Capital gains occur when you buy an investment for one price, then sell it at a higher price. If a teen has investments that produce capital gains, such as stocks or mutual funds, they may be subject to what’s called the kiddie tax.

Parents (or teens) can use IRS Form 8615 to figure the kiddie tax. You only need to include this form with a child’s tax return if all of the following conditions are met:

  • A child’s only income is from interest and dividends (including capital gains distributions), and that income exceeds $2,300 for the year.
  • The child was under age 18 at the end of the tax year, or was 18 at the end of the tax year and didn’t have earned income that provided more than half of their financial support.
  • The child was a full-time student age 19 to 24 who didn’t have earned income that provided more than half of their financial support.
  • At least one parent was alive at the end of the tax year.
  • The child is required to file a tax return for the year and is not filing a joint return.10

If a teen’s only income comes from capital gains, interest, or dividends and the total is less than $11,500 for the year, parents can elect to report that income on their own tax return instead of filing a separate one for their child.10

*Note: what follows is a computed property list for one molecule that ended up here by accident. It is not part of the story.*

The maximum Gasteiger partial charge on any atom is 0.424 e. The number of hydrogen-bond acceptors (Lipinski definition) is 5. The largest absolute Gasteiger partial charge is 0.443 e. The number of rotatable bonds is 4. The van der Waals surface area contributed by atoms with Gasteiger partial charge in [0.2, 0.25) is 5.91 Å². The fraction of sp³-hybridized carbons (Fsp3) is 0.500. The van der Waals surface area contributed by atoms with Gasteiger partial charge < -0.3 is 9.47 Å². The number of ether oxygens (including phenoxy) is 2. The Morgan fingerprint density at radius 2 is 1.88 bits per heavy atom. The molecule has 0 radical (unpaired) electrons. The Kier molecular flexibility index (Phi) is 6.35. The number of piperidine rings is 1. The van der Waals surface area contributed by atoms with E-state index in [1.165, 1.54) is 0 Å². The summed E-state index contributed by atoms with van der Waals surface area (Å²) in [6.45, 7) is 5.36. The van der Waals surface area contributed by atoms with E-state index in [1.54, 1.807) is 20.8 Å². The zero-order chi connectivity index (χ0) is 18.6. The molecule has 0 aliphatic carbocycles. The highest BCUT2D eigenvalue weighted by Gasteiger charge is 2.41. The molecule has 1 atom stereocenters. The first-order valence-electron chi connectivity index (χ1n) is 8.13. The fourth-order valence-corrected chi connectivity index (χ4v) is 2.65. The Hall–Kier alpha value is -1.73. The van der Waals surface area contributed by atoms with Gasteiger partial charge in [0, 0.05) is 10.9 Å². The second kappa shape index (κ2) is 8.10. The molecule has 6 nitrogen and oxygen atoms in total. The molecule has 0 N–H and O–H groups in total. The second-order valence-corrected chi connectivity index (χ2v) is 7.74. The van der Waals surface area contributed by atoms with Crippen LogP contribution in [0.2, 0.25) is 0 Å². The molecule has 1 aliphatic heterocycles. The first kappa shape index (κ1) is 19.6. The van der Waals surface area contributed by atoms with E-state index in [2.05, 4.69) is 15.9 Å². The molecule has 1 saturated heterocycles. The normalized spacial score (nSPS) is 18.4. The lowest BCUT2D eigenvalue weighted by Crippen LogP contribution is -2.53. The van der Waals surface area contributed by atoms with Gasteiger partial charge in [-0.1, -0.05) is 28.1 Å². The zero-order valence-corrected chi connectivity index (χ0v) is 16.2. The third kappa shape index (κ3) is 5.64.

How to File Your Taxes as a Teen

Filing taxes as a teen isn’t that different from filing taxes as an adult, but it can be a little overwhelming if it’s your first time. Having a simple checklist to follow can make the tax-filing process easier.

Step 1: Figure Out If You Need to File

As mentioned, making money as a teen doesn’t always mean you have to file a tax return. Knowing what kind of income you have (earned or unearned) and how much you made for the year can help you figure out whether or not you need to move ahead with filing a return.

If you worked a job that required you to complete a Form W-4, you should get a W-2 form in the mail from your employer sometime in January.1112